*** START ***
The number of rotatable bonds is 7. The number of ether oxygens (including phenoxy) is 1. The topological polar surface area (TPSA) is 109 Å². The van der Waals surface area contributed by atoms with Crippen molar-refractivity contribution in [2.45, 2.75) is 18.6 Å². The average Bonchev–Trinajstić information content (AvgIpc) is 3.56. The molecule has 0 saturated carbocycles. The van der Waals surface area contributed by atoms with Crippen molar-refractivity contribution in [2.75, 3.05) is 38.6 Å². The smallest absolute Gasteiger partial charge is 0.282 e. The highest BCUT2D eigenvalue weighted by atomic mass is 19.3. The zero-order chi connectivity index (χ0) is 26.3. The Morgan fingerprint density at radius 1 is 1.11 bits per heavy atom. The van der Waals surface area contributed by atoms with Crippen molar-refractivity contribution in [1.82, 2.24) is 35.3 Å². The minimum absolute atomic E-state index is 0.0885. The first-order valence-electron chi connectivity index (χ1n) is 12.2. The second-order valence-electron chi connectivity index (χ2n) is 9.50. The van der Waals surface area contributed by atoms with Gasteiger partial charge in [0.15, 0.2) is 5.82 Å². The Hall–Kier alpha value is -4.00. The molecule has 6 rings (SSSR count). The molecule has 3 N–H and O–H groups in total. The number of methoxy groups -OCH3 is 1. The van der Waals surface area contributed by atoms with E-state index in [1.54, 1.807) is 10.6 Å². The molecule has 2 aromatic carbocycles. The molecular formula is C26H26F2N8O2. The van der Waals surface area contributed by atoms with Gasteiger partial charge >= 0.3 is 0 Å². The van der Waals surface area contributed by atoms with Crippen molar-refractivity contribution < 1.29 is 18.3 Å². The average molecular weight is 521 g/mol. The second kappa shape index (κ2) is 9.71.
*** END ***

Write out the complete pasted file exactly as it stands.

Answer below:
The number of rotatable bonds is 7. The number of ether oxygens (including phenoxy) is 1. The topological polar surface area (TPSA) is 109 Å². The van der Waals surface area contributed by atoms with Crippen molar-refractivity contribution in [2.45, 2.75) is 18.6 Å². The average Bonchev–Trinajstić information content (AvgIpc) is 3.56. The molecule has 0 saturated carbocycles. The van der Waals surface area contributed by atoms with Crippen molar-refractivity contribution in [2.75, 3.05) is 38.6 Å². The smallest absolute Gasteiger partial charge is 0.282 e. The highest BCUT2D eigenvalue weighted by atomic mass is 19.3. The zero-order chi connectivity index (χ0) is 26.3. The Morgan fingerprint density at radius 1 is 1.11 bits per heavy atom. The van der Waals surface area contributed by atoms with Crippen molar-refractivity contribution in [1.82, 2.24) is 35.3 Å². The minimum absolute atomic E-state index is 0.0885. The first-order valence-electron chi connectivity index (χ1n) is 12.2. The second-order valence-electron chi connectivity index (χ2n) is 9.50. The van der Waals surface area contributed by atoms with Gasteiger partial charge in [0.15, 0.2) is 5.82 Å². The Hall–Kier alpha value is -4.00. The molecule has 6 rings (SSSR count). The molecule has 3 N–H and O–H groups in total. The number of methoxy groups -OCH3 is 1. The van der Waals surface area contributed by atoms with E-state index in [1.54, 1.807) is 10.6 Å². The molecule has 2 aromatic carbocycles. The molecular formula is C26H26F2N8O2. The van der Waals surface area contributed by atoms with Gasteiger partial charge >= 0.3 is 0 Å². The van der Waals surface area contributed by atoms with Crippen molar-refractivity contribution < 1.29 is 18.3 Å². The average molecular weight is 521 g/mol. The second kappa shape index (κ2) is 9.71.